Childhood obesity level falls again in Brighton and Hove

Posted On 09 Nov 2016 at 5:28 pm

The proportion of children in Brighton and Hove who are classed as obese has fallen for the sixth year in a row.

More than one in eight children in year 6 at school – children aged 11 years old – are officially obese compared with almost one in five across the country.

And more than one in 20 reception-age children – five-year-olds – are obese, according to the National Child Measurement Programme. Nationally the figure is closer to one in 10.

Brighton and Hove City Council, which is responsible for public health locally, said: “Obesity rates among primary age children in Brighton and Hove continue to be well below the national average, according to new national statistics.

Council repairs

“Figures from the National Child Measurement Programme show that at reception age (children aged five) only 6.8 per cent of children in the city are classed as obese.

“This is 2.5 percentage points below the national average of 9.3 per cent.

“By Year 6 – children aged 11 – the gap between Brighton and Hove and the national average is six percentage points – 13.8 per cent locally against 19.8 per cent nationally.

“Child obesity in the city has fallen every year for the past six years.”

Katie Cuming

Katie Cuming


The council’s consultant in public health Katie Cuming said: “Our policy of working not just with our schools but also with partners such as Brighton and Hove Food Partnership, Albion in the Community and Freedom Leisure is still working well.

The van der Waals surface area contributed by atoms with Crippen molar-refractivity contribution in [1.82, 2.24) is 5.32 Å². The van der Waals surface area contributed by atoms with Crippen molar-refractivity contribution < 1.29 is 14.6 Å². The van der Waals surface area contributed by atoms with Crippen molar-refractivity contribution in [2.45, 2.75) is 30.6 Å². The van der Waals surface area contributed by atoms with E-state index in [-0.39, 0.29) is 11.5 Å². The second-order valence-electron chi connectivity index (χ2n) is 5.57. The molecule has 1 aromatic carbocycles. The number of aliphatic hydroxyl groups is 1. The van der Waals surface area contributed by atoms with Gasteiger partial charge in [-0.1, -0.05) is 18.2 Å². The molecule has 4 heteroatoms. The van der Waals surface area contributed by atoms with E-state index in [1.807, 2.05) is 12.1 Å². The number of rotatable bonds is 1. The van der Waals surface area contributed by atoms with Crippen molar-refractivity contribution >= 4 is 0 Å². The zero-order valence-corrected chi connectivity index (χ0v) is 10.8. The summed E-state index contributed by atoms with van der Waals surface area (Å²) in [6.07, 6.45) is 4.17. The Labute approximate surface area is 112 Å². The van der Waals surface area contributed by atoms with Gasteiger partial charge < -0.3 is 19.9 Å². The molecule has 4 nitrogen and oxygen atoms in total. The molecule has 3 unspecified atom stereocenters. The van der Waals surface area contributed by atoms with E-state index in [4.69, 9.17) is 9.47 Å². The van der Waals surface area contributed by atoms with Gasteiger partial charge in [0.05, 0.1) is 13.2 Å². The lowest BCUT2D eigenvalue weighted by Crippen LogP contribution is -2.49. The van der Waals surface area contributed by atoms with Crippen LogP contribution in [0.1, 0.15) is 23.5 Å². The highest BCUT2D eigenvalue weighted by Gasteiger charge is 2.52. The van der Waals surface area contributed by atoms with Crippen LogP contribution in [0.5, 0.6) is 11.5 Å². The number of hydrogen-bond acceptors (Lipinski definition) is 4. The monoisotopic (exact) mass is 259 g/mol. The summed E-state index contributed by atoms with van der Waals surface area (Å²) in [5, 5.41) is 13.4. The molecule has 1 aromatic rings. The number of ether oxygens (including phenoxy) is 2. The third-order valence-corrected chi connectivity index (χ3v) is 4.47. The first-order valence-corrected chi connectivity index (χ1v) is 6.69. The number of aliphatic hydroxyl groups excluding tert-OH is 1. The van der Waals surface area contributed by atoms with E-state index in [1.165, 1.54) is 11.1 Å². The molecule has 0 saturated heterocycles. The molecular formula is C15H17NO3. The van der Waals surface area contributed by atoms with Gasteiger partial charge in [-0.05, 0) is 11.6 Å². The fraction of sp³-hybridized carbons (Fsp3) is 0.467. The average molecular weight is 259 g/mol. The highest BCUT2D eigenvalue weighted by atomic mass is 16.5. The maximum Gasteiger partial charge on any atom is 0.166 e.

“We want to prevent obesity happening in the first place, so our focus is on the whole family rather than just the children.

“It’s about helping parents to have the awareness and information they need to make healthy food choices as well as teaching children in the classroom.”

Dr Cuming said: “Our recent Sugar Smart campaign has helped children and their parents learn how to spot sugar in our food and to be aware of how much sugar may be hiding in food we think of as being savoury or healthy.

“Our message is simple – making small changes to what you eat and to how much exercise you get can make a big difference to your weight and your overall health, whatever age you are.”

The council added: “If you are concerned about your child’s weight there are lots of free services across the city that can help.”

Parents and carers can contact Family Shape Up on 01273 431703 for more information.

  1. Clare Jones Reply

    Good news for children in Brighton and Hove. Another factor are the high breastfeeding rates in Brighton compared to the England average.

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